Choose a limited number of ingredients – It helps limit the number of dishes you need to prepare if there are only four to six ingredients in each dish.

Menu prices should be competitive and profitable for you, but also reasonable enough that customers don’t feel cheated when ordering from them. 

A safe bet is to come up with items that are under $20 per person since this tends to work best at most restaurants – but this will vary based on the type of restaurant and what the market will bear in your region. If you’re opening an exclusive, upscale dining experience, price matters less.

4. Write a Restaurant Business Plan

With the preliminary investigation behind you, a restaurant business plan is the next crucial step in your restaurant startup process. This is especially true if you are starting a small restaurant with no money because it allows you to see (and present) what financial resources will be required. 

A restaurant business plan will answer questions like:

  • How much profit is needed?
  • What are my start up costs?
  • How long can the business continue to operate based on its current cash flow?
  • How will you reach your customers?
  • What is the long term vision for the business?

Developing a solid business model enables both you, as the entrepreneur, and future investors of the company to make an informed decision about investing. 

A restaurant business plan ensures you and your backers do not undertake something that cannot be sustained financially over time. You’ll reasonably determine if initial investments will yield returns within a reasonable timeframe.

Plus, it gives you a roadmap to follow. The costs of starting a restaurant can be significant, and you don’t want to be “winging it” with so much at stake.

You should update your business plan at least annually based on any new data and information you’ve discovered through experience.

5. Obtaining Funding for A Small Restaurant

One of the most important aspects of starting a small restaurant with no money is obtaining funding

You will need to produce a solid business plan that shows potential investors your concept is viable and has the potential for success. (Even if your business is self-funded, this is important.) 

Explore various ways to obtain funding when you’re figuring out how to start a small restaurant with no money. Here are 5 popular options:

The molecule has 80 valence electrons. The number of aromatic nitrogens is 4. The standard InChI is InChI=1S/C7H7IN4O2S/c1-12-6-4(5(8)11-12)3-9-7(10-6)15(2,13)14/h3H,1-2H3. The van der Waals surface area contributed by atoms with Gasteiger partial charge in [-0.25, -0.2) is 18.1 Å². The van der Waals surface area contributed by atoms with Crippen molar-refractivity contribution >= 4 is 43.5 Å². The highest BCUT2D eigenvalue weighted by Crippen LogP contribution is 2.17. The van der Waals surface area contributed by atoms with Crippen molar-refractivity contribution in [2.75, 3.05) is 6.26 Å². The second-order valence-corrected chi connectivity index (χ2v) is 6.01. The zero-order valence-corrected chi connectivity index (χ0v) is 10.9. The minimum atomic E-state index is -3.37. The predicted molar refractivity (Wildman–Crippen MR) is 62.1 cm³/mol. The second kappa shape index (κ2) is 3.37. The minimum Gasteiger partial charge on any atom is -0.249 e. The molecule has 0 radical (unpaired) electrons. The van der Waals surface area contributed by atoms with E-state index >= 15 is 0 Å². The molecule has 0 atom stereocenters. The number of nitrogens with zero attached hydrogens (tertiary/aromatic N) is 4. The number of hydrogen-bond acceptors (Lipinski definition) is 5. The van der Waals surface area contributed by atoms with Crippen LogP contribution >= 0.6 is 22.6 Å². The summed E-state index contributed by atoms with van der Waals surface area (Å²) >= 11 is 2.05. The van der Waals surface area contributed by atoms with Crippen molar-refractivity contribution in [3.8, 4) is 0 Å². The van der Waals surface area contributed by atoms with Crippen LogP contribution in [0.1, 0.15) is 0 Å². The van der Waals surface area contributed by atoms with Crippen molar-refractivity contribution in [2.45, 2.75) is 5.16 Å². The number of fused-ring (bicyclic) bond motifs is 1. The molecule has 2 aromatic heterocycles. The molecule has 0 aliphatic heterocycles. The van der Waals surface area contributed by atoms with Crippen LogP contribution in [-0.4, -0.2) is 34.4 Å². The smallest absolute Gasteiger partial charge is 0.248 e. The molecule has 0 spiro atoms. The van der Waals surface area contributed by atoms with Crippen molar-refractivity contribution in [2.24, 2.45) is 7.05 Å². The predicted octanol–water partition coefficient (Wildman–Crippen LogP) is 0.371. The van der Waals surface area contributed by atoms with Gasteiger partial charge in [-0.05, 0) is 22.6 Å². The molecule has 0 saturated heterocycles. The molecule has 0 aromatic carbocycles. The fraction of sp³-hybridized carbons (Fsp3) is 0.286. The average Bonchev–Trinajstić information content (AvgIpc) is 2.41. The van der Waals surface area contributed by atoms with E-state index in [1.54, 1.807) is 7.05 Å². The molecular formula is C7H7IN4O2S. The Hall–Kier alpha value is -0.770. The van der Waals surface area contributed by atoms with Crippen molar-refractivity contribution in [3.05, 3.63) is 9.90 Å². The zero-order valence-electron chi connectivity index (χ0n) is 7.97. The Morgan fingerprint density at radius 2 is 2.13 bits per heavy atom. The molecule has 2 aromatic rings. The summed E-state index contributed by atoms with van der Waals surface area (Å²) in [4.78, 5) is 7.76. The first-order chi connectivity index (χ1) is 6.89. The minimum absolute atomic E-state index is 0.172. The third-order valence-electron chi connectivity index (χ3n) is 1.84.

• Bank loans: a small business loan allows you to maintain complete control of the restaurant. These may be term loans, lines of credit, equipment or invoice financing, or cash advances, that you pay back with interest over time.
  • Venture capital (VC) or Angel investors: in exchange for a percentage of the profit, investment banks, investors, and any other financial institutions provide funding to your promising business.
  • Private equity: in exchange for shares in the business, high-net-worth individual or an investment firm buys a percentage of ownership in your restaurant. 
  • Crowd-funding: this method seeds your business with small amounts of funding from many investors; it also helps build awareness and a buzz about your restaurant and helps you gauge interest.
  • Grants to start a restaurant: if you qualify, you can receive money you won’t need to pay back from federal, state, or private grants.

Final Thoughts on How to Start a Small Restaurant with No Money

Starting a small restaurant with no money is a challenging but rewarding ordeal. You must consider many factors when creating your own restaurant business, but if you’re up for the challenge, there is no better time than right now to start moving ahead on your vision.

Continue reading about how to open a restaurant.

Photo credit: Kaboompics .com (Pexels)

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Jackie Gately

Jackie Gately is a seasoned travel writer, photographer, and marketing consultant who is passionate about travel. She loves casual-luxury experiences, coastal getaways, cultural attractions, and local, wholesome food and wine pairings. A perfect day ends with her toes in the sand or by chasing the sunset with her camera--ideally both.